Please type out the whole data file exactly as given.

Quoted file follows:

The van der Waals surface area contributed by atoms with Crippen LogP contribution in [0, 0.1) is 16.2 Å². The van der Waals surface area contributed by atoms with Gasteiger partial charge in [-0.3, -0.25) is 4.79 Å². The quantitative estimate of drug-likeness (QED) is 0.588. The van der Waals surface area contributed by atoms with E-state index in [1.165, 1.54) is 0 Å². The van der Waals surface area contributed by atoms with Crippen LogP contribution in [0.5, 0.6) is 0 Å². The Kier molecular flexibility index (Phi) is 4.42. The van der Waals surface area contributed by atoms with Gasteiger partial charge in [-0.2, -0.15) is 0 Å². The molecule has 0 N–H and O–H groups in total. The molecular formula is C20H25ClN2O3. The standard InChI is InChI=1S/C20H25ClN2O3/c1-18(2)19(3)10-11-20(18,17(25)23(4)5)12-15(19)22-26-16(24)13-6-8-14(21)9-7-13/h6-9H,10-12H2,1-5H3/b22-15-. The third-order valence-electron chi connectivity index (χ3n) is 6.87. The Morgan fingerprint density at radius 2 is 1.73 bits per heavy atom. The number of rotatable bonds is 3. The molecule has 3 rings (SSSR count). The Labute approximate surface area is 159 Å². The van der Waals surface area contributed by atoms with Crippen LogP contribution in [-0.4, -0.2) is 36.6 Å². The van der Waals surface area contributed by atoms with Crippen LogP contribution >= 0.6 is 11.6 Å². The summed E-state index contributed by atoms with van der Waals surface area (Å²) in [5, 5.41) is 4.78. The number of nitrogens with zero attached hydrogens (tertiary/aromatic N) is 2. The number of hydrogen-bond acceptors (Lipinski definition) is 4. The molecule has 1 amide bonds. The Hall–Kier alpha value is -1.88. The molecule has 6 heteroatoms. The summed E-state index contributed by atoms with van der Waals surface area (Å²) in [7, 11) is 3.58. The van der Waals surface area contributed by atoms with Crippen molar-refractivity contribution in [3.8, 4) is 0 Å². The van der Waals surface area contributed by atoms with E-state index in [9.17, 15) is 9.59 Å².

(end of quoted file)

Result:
The van der Waals surface area contributed by atoms with Crippen LogP contribution in [0, 0.1) is 16.2 Å². The van der Waals surface area contributed by atoms with Gasteiger partial charge in [-0.3, -0.25) is 4.79 Å². The quantitative estimate of drug-likeness (QED) is 0.588. The van der Waals surface area contributed by atoms with E-state index in [1.165, 1.54) is 0 Å². The van der Waals surface area contributed by atoms with Crippen LogP contribution in [0.5, 0.6) is 0 Å². The Kier molecular flexibility index (Phi) is 4.42. The van der Waals surface area contributed by atoms with Gasteiger partial charge in [-0.2, -0.15) is 0 Å². The molecule has 0 N–H and O–H groups in total. The molecular formula is C20H25ClN2O3. The standard InChI is InChI=1S/C20H25ClN2O3/c1-18(2)19(3)10-11-20(18,17(25)23(4)5)12-15(19)22-26-16(24)13-6-8-14(21)9-7-13/h6-9H,10-12H2,1-5H3/b22-15-. The third-order valence-electron chi connectivity index (χ3n) is 6.87. The Morgan fingerprint density at radius 2 is 1.73 bits per heavy atom. The number of rotatable bonds is 3. The molecule has 3 rings (SSSR count). The Labute approximate surface area is 159 Å². The van der Waals surface area contributed by atoms with Crippen LogP contribution in [-0.4, -0.2) is 36.6 Å². The van der Waals surface area contributed by atoms with Crippen LogP contribution >= 0.6 is 11.6 Å². The summed E-state index contributed by atoms with van der Waals surface area (Å²) in [5, 5.41) is 4.78. The number of nitrogens with zero attached hydrogens (tertiary/aromatic N) is 2. The number of hydrogen-bond acceptors (Lipinski definition) is 4. The molecule has 1 amide bonds. The Hall–Kier alpha value is -1.88. The molecule has 6 heteroatoms. The summed E-state index contributed by atoms with van der Waals surface area (Å²) in [7, 11) is 3.58. The van der Waals surface area contributed by atoms with Crippen molar-refractivity contribution in [3.8, 4) is 0 Å². The van der Waals surface area contributed by atoms with E-state index in [9.17, 15) is 9.59 Å².